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Couple forced to plan wedding in just four days after they are both diagnosed with cancer

Mirror logo Mirror 21/05/2017 Janet Hughes
Credits: GloucestershireLive © Provided by Trinity Mirror Shared Services Limited Credits: GloucestershireLive

A couple had just four days to plan their dream wedding day after they were both diagnosed with cancer within two years of each other.

The devoted pair, Amy Averiss and Lee Sharpe, had already postponed their wedding plans set for August after mum-of-three Amy collapsed on Boxing Day and was told the neuroendocrine cancer she thought she had beaten had returned.

But in cruel twist of fate on May 5 they learned that they would have to bring the nuptials forward because Lee has developed terminal cancer and has just weeks to live.

After hearing the devastating prognosis, which came almost two years to the day of 34-year-old Amy’s diagnosis, friends and family rallied around to give the couple the wedding they had always dreamed of, reports Gloucestershire Live.

And on Saturday the couple, who have been together for 13 years, tied the knot at the pretty St Lawrence’s church in Swindon Village, Cheltenham.

There was hardly a dry eye in the house as Amy walked down the aisle to the Yvonne Elliman hit, Love me please, Just a little bit longer.

Their children, Chantelle, Tyler, Codie, and Brandon followed her down the aisle as bridesmaids and pageboys, along with nieces, nephews and Chantelle’s son Riley.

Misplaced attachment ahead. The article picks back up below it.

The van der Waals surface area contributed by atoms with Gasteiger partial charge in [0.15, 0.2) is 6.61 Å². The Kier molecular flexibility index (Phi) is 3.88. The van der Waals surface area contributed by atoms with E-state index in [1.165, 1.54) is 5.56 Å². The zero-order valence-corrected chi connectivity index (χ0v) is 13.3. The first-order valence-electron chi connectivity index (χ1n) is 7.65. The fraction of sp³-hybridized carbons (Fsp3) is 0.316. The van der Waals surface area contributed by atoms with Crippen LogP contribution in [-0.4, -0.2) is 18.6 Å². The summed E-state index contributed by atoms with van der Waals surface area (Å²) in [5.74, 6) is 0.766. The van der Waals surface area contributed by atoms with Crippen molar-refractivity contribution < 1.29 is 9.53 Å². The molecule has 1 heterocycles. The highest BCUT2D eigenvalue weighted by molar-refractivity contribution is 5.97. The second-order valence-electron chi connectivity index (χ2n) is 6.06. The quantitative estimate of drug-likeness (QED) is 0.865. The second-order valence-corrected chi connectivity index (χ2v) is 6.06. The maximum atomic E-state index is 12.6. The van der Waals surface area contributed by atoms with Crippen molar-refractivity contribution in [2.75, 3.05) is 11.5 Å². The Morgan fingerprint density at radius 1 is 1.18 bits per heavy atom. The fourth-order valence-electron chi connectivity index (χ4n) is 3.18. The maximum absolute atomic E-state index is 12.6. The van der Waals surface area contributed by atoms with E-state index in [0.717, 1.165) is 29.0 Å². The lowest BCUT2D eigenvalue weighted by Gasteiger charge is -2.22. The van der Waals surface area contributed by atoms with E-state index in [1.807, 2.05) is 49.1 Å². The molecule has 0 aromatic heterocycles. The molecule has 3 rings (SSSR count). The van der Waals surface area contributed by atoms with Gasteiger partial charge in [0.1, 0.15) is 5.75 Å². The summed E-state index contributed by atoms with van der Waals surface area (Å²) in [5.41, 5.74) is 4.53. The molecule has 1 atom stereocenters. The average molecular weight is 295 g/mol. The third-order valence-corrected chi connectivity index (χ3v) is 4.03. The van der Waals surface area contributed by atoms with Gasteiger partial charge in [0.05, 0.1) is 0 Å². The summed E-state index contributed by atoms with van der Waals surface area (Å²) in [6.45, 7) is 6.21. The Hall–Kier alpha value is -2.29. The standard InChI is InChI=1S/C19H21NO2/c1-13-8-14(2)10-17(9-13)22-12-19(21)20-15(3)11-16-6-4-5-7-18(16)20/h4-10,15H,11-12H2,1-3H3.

Many of the guests, who wore Amy’s favourite colour of yellow, had to wait outside as the pair finally made their vows with voices croaking with emotion in front of a packed congregation.

Amy’s voice was reduced to a whisper as she pledged to love Lee in sickness and in health and there were tears of emotion as they were finally pronounced man and wife.

“We only had four days to plan it all but I am determined to enjoy the day,” said Lee.

“Originally we were told we would have to wait three weeks, but when you are on borrowed time like I am, you can’t wait three weeks for your wedding.

“You have to grasp every day as if it’s your last. I know what the doctors say, but I am determined to try and fight it for as long as I can because I’ve got three little kids and Amy to think of.”

Mum-of-three Amy was first diagnosed with cancer on May 7 2015 and given odds of 50/50, but was delighted in November that year to receive the good news that the tumour had gone. She was so pleased she celebrated with a balloon release and raised money for cancer charities.

The couple thought they could put the bad times behind them and started to plan their wedding, setting a date in August 2017 at St Lawrence's church.

But on Boxing Day 2016 Amy collapsed and was told the cancer had returned to her brain. Not long after an operation to remove that tumour she found out there was a third, just above her bowel, for which she is still having treatment.

Unbelievably Lee, 46, who had been supporting Amy after she lost her hair for a second time, was taken to hospital a few weeks ago with a collapsed lung and told he had inoperable lung and brain cancer.